Cybercriminals Distribute the AZORult Information Stealer With the Help of a Coronavirus Map

Coronavirus Map AZORult Password Stealer

You'd think that in the age of the internet, the distribution of truthful information, especially regarding events with worldwide impact, would be reliable and quick, but the reality is quite a bit different. Take the COVID-19 outbreak that everyone is talking about at the moment. In a recent article, we explained that the fake news surrounding the new coronavirus is spreading much more quickly than the virus itself. It's been a little over a month since our report came out, but it's safe to say that things haven't really changed.

People are still bombarded with false information regarding the origin of the disease, the dangers it poses, and the ways you can protect yourself. Meanwhile, the figures different news outlets post are contradictory at best and fail to give us a clear idea of how widespread the virus is.

It should come to you as no surprise that cybercriminals are trying to make the best out of this situation. Researchers from Reason Cyber Security recently wrote about a malware campaign that is using the lack of information around the new coronavirus outbreak in order to spread the AZORult password stealer.

A weaponized coronavirus map distributes malware

The file responsible for the malware infection is called "," and it was submitted to VirusTotal on March 2. This is where Reason's researchers found it, which means that the distribution method remains unknown. In light of another recent malware campaign tied to the coronavirus outbreak, however, it's a pretty safe bet that the crooks are using spam messages to disseminate the malicious executable.

The file's name suggests that click-happy users who open it expect to see an interactive map that gives them detailed information on the distribution and the damage caused by the new COVID-19 virus. Surprisingly or not, this is exactly what they get. The file opens a new window and displays quite a lot of details surrounding the crisis, including the number of confirmed cases, the death toll, and the number of people who have recovered successfully. It's difficult to say how accurate the data is, but as Reason's researchers pointed out, the interface of the map "looks very good and convincing." This, from the hackers' perspective, is just as well, because it acts as a smokescreen for what is really happening.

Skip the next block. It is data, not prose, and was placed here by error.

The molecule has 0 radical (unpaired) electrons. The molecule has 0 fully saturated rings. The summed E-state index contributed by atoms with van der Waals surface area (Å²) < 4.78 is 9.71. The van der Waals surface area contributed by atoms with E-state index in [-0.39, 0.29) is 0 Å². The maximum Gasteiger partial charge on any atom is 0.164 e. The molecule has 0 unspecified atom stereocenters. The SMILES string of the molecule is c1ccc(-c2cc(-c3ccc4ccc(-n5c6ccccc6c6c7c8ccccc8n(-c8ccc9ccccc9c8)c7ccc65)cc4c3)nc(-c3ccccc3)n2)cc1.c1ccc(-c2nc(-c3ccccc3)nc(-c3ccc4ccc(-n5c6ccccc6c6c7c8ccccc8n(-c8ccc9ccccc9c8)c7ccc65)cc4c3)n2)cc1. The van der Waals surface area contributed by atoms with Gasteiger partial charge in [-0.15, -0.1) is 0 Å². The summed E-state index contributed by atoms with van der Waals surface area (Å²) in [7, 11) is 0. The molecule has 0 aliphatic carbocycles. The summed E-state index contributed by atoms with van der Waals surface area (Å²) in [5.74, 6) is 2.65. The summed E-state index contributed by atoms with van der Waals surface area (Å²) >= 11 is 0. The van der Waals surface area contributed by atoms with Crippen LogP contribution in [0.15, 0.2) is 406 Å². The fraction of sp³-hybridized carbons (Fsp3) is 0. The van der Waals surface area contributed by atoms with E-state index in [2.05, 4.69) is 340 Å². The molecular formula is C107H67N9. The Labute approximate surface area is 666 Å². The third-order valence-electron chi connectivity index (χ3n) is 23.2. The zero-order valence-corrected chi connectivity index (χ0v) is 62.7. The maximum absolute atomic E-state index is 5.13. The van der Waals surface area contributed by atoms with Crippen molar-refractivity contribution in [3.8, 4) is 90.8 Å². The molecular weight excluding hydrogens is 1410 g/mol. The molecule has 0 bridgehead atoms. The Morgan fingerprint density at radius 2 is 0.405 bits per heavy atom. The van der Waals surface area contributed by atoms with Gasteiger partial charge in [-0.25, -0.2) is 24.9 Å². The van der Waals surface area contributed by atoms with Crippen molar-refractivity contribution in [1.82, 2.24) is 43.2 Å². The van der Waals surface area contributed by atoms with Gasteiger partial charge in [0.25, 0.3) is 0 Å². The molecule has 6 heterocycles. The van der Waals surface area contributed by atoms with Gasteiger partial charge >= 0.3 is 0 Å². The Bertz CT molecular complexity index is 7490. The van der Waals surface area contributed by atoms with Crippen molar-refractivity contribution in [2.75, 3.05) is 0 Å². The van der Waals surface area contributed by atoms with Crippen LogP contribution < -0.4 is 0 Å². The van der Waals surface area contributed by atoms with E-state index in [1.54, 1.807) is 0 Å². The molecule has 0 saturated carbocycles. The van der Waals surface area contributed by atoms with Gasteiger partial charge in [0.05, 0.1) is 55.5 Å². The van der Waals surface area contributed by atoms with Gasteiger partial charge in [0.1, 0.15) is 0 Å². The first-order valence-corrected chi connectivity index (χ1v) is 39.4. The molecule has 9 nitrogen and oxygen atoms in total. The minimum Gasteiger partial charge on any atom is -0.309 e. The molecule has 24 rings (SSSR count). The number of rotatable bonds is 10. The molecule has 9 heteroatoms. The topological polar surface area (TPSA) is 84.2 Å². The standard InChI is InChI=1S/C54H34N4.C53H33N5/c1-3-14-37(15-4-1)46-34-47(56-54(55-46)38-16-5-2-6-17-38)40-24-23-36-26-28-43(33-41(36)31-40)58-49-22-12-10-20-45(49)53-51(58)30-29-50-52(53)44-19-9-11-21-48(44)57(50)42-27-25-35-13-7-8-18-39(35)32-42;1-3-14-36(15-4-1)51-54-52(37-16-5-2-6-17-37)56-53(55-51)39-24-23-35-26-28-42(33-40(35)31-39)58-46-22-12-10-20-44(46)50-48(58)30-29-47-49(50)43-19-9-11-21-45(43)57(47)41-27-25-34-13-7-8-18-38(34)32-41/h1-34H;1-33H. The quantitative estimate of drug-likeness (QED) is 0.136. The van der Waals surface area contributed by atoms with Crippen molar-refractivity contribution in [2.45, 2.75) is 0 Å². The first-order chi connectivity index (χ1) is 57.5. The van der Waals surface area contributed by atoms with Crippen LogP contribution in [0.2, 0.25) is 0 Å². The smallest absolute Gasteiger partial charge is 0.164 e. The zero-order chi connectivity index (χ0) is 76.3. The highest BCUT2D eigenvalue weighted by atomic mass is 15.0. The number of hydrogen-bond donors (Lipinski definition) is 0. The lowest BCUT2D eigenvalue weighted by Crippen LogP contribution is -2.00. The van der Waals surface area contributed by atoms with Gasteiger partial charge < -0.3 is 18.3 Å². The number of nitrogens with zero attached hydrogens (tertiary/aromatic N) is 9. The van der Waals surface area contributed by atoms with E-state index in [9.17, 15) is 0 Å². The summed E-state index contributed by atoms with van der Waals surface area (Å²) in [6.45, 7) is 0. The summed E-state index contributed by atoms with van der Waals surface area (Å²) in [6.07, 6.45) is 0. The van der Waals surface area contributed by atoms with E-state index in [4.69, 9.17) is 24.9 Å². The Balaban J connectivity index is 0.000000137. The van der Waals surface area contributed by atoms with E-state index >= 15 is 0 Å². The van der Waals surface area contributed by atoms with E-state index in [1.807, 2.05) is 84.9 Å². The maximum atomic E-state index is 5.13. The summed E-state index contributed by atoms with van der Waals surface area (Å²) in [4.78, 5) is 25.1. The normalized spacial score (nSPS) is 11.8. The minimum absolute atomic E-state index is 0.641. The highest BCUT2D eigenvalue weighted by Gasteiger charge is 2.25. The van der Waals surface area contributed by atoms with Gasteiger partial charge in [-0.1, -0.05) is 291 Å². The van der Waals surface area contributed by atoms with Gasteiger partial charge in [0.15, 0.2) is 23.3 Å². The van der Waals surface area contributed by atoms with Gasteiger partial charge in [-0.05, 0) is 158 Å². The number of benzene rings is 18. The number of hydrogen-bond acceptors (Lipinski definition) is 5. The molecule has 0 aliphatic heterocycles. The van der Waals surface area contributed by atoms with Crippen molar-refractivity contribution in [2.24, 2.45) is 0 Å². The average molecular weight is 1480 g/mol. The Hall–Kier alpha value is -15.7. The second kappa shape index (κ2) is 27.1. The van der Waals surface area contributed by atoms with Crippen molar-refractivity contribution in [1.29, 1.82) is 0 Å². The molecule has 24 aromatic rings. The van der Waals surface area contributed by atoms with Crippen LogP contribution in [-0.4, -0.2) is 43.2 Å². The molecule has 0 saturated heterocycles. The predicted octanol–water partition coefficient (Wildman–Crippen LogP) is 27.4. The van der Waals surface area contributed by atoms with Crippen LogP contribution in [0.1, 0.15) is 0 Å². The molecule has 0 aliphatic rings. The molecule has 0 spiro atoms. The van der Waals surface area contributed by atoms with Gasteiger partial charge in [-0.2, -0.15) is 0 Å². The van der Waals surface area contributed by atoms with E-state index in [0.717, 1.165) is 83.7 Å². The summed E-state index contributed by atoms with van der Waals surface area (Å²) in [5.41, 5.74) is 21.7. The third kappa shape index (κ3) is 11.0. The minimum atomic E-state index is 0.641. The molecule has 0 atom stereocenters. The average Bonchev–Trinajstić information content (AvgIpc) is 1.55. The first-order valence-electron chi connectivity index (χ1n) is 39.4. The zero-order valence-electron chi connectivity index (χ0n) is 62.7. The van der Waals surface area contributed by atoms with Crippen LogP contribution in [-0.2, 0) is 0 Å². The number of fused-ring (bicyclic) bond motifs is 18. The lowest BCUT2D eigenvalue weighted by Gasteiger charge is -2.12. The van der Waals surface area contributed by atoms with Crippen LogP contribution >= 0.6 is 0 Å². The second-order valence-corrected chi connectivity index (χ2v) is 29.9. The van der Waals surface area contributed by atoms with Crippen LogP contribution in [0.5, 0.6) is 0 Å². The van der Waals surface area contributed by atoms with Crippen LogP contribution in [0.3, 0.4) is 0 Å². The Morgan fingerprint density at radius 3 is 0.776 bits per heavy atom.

A complicated infection procedure installs the AZORult password stealer

Reason's researchers examined the processes launched by and found out that there are quite a few of them. Files are dropped, and a scheduled task is created, which ensures that the malware achieves persistence. After analyzing one of the processes, "Corona.exe," the experts realized that they are looking at a WinRAR archive that contains two self-extracting files, which launch yet more processes and make API calls to specific libraries. Seeing this behavior, the researchers were in no doubt that they were looking at a sample of the AZORult information stealer.

AZORult is far from the newest malware strain of its type. It's been around since 2016 and is said to have come from Russia. According to Reason's experts, however, cybercriminals from all over the world are still trading it on the underground forums, and as you can see, they are still using it against unsuspecting victims. There is a very good reason for this.

AZORult can steal a wide range of information. It first collects the victim's public IP, the OS version, the architecture, the hostname, and the account username. With the generic information in the bag, it takes a screenshot and starts looking for app-specific data. The malware checks the %AppData% folder for information regarding any saved Telegram and Steam accounts, and it also searches for the existence of wallets containing cryptocurrencies like Electrum and Ethereum. According to Reason's researchers, AZORult has the ability to create a new administrator account and allow RDP connections, which could make the victim vulnerable to a host of other attacks. It's not clear, however, whether it does that in the current campaign.

The malware's main objective is the theft of login credentials saved in the victim's browser, however, and Reason's researchers noted that there have been no significant changes to the mechanisms responsible for this part of the operation. The malware's Command & Control (C&C) server sends a list of browsers that are to be attacked, the login data from each one of them is scraped, and it's sent back to the C&C in a TXT file.

All in all, the crooks have a very powerful strain of information-stealing malware at their disposal. By using the hype and panic around COVID-19, they are maximizing the number of potential victims, and with a functioning interactive map showing actual information about the outbreak, they are further increasing their chances of a successful infection.

This is all completely understandable. It's only normal that people want to get more information about the coronavirus outbreak. What they should realize, however, is that an unexpected executable file in their inbox is probably not the best source. Try to get your news only from the people and organizations that can tell you the truth. This way, you'll be better prepared not only to defend yourself against COVID-19 but also against online threats like AZORult.

By Duran
March 11, 2020
March 11, 2020

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